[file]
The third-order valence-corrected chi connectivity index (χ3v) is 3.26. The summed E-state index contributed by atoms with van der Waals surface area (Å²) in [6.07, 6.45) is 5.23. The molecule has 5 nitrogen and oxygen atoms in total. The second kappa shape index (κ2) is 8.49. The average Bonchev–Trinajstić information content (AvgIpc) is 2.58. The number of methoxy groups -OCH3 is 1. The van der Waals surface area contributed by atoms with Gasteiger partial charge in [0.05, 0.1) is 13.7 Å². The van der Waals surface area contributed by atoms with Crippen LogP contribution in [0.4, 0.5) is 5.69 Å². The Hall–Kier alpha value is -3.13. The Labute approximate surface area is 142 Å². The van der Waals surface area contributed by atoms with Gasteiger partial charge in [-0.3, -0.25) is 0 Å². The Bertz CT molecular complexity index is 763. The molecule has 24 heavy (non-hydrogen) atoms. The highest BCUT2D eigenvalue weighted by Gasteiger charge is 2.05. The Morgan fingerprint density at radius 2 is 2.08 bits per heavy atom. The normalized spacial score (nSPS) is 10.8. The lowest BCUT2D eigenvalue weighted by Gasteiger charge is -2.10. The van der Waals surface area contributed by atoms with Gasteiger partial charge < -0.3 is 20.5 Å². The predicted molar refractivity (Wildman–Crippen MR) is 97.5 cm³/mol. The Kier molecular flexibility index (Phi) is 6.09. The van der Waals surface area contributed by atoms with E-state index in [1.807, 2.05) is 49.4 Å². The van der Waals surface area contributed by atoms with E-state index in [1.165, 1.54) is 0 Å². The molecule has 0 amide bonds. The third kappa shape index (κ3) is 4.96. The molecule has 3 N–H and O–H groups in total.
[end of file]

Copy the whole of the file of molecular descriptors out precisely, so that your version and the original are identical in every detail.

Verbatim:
The third-order valence-corrected chi connectivity index (χ3v) is 3.26. The summed E-state index contributed by atoms with van der Waals surface area (Å²) in [6.07, 6.45) is 5.23. The molecule has 5 nitrogen and oxygen atoms in total. The second kappa shape index (κ2) is 8.49. The average Bonchev–Trinajstić information content (AvgIpc) is 2.58. The number of methoxy groups -OCH3 is 1. The van der Waals surface area contributed by atoms with Gasteiger partial charge in [0.05, 0.1) is 13.7 Å². The van der Waals surface area contributed by atoms with Crippen LogP contribution in [0.4, 0.5) is 5.69 Å². The Hall–Kier alpha value is -3.13. The Labute approximate surface area is 142 Å². The van der Waals surface area contributed by atoms with Gasteiger partial charge in [-0.3, -0.25) is 0 Å². The Bertz CT molecular complexity index is 763. The molecule has 24 heavy (non-hydrogen) atoms. The highest BCUT2D eigenvalue weighted by Gasteiger charge is 2.05. The Morgan fingerprint density at radius 2 is 2.08 bits per heavy atom. The normalized spacial score (nSPS) is 10.8. The lowest BCUT2D eigenvalue weighted by Gasteiger charge is -2.10. The van der Waals surface area contributed by atoms with Gasteiger partial charge < -0.3 is 20.5 Å². The predicted molar refractivity (Wildman–Crippen MR) is 97.5 cm³/mol. The Kier molecular flexibility index (Phi) is 6.09. The van der Waals surface area contributed by atoms with E-state index in [1.807, 2.05) is 49.4 Å². The van der Waals surface area contributed by atoms with E-state index in [1.165, 1.54) is 0 Å². The molecule has 0 amide bonds. The third kappa shape index (κ3) is 4.96. The molecule has 3 N–H and O–H groups in total.